Scientists have found some interesting answers on human evolution from a cadaver.
Scientists used the hands of a cadaver to slap and punch things in order to figure out how we evolved our current hand shape, including the ability to make a fist.
The study was controversial, with many researchers criticizing the methodology, but University of Utah biologist David Carrier believes the research has unique insights into the evolution of the human hand, according to a Washington Post report.
He used fishing line and guitar tuners to string up the dead body’s arms for his study, working off the hypothesis that ancient fights helped shape the human hand today.
It was actually because of research he did on sperm whale foreheads that he came to study the human fist. Carrier was claiming that the foreheads evolved as battering rams for males competing for sexual dominance, but his friend didn’t buy it and argued with him to the point they were both yelling, according to the report.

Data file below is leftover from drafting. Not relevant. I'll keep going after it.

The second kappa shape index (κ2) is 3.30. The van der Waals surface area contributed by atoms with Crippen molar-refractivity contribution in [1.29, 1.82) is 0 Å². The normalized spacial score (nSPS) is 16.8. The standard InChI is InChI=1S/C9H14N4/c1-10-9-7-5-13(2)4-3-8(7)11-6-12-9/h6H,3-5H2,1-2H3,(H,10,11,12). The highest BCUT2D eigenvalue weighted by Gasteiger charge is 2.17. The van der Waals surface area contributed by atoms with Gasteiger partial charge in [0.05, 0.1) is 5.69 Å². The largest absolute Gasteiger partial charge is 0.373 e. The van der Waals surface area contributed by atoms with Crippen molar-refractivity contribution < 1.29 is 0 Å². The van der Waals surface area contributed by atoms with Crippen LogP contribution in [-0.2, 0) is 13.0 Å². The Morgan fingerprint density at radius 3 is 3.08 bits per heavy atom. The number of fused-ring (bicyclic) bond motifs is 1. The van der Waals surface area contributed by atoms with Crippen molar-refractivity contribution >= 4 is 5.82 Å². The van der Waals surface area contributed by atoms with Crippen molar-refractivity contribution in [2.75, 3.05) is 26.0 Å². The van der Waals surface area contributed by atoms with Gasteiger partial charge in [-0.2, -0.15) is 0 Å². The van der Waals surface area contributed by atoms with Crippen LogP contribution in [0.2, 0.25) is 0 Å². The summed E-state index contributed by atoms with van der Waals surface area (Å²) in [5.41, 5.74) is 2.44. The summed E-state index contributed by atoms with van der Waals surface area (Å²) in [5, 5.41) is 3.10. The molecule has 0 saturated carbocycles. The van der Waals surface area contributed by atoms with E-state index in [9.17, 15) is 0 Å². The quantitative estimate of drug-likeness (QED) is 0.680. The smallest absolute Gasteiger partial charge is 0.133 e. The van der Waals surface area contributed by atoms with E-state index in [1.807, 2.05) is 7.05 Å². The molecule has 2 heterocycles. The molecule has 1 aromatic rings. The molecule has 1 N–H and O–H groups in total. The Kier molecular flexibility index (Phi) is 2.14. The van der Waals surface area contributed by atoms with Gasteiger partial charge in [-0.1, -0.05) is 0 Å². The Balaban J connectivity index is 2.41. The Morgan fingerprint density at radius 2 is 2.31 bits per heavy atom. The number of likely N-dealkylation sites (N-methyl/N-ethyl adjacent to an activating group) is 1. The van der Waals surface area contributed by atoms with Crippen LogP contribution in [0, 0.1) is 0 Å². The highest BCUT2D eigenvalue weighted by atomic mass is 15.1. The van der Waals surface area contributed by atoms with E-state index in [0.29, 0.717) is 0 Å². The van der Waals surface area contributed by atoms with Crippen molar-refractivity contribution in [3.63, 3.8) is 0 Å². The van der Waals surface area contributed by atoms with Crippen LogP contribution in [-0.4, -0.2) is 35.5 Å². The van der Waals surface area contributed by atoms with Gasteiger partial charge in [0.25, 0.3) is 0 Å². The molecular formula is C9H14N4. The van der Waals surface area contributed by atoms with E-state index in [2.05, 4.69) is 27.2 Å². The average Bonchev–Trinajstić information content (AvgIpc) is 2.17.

“At one point, to illustrate the point he was trying to communicate, he held his fist up in front of my face and said ‘I can hit you in the face with this, but that’s not why it evolved!’ And I thought hey, maybe it did,” he told the Post.
Carrier has gone on to published a few papers on the evolution of the body, with his thesis centered on the human hand. He noted that we are the only primate that can make a fist, and that the human face may even have evolved to better take a punch.
Not all researchers are impressed. One blogger called Carrier an advocate of “bro science” for believing that people fighting could cause evolution. The more traditional explanation for fist evolution is so that humans could hold tools, something that Carrier acknowledged was pretty sensible, but he insisted that perhaps the fighting aspect was another component to our evolution.
His findings were published in the Journal of Experimental Biology.
The University of Utah published a press release regarding its findings, which can be found here.
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